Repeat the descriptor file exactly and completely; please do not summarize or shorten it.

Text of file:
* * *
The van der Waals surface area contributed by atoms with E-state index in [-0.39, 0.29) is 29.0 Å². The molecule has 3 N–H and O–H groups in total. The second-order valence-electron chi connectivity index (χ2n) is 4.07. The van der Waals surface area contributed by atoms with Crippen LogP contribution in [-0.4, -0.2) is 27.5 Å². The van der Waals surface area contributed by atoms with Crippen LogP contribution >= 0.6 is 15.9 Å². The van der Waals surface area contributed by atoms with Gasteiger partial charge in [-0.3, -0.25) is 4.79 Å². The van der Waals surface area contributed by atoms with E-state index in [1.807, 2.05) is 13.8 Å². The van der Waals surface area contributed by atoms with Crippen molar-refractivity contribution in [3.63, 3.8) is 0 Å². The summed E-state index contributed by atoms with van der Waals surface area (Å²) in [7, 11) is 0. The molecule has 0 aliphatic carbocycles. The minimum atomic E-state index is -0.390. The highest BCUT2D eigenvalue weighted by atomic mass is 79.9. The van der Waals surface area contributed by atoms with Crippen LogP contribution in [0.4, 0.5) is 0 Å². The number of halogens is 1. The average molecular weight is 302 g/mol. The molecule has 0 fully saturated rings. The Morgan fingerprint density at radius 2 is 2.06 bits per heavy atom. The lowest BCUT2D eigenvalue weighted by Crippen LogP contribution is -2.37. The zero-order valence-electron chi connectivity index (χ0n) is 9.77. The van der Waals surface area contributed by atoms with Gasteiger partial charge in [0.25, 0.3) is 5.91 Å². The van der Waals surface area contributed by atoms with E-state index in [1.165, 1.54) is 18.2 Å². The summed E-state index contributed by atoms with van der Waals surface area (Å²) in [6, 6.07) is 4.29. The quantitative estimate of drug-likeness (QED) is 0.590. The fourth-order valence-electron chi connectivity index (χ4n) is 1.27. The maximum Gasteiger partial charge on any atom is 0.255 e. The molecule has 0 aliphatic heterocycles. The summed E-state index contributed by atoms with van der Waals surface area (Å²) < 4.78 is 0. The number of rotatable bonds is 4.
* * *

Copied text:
The van der Waals surface area contributed by atoms with E-state index in [-0.39, 0.29) is 29.0 Å². The molecule has 3 N–H and O–H groups in total. The second-order valence-electron chi connectivity index (χ2n) is 4.07. The van der Waals surface area contributed by atoms with Crippen LogP contribution in [-0.4, -0.2) is 27.5 Å². The van der Waals surface area contributed by atoms with Crippen LogP contribution >= 0.6 is 15.9 Å². The van der Waals surface area contributed by atoms with Gasteiger partial charge in [-0.3, -0.25) is 4.79 Å². The van der Waals surface area contributed by atoms with E-state index in [1.807, 2.05) is 13.8 Å². The van der Waals surface area contributed by atoms with Crippen molar-refractivity contribution in [3.63, 3.8) is 0 Å². The summed E-state index contributed by atoms with van der Waals surface area (Å²) in [7, 11) is 0. The molecule has 0 aliphatic carbocycles. The minimum atomic E-state index is -0.390. The highest BCUT2D eigenvalue weighted by atomic mass is 79.9. The van der Waals surface area contributed by atoms with Crippen LogP contribution in [0.4, 0.5) is 0 Å². The number of halogens is 1. The average molecular weight is 302 g/mol. The molecule has 0 fully saturated rings. The Morgan fingerprint density at radius 2 is 2.06 bits per heavy atom. The lowest BCUT2D eigenvalue weighted by Crippen LogP contribution is -2.37. The zero-order valence-electron chi connectivity index (χ0n) is 9.77. The van der Waals surface area contributed by atoms with Gasteiger partial charge in [0.25, 0.3) is 5.91 Å². The van der Waals surface area contributed by atoms with E-state index in [1.165, 1.54) is 18.2 Å². The summed E-state index contributed by atoms with van der Waals surface area (Å²) in [6, 6.07) is 4.29. The quantitative estimate of drug-likeness (QED) is 0.590. The fourth-order valence-electron chi connectivity index (χ4n) is 1.27. The maximum Gasteiger partial charge on any atom is 0.255 e. The molecule has 0 aliphatic heterocycles. The summed E-state index contributed by atoms with van der Waals surface area (Å²) < 4.78 is 0. The number of rotatable bonds is 4.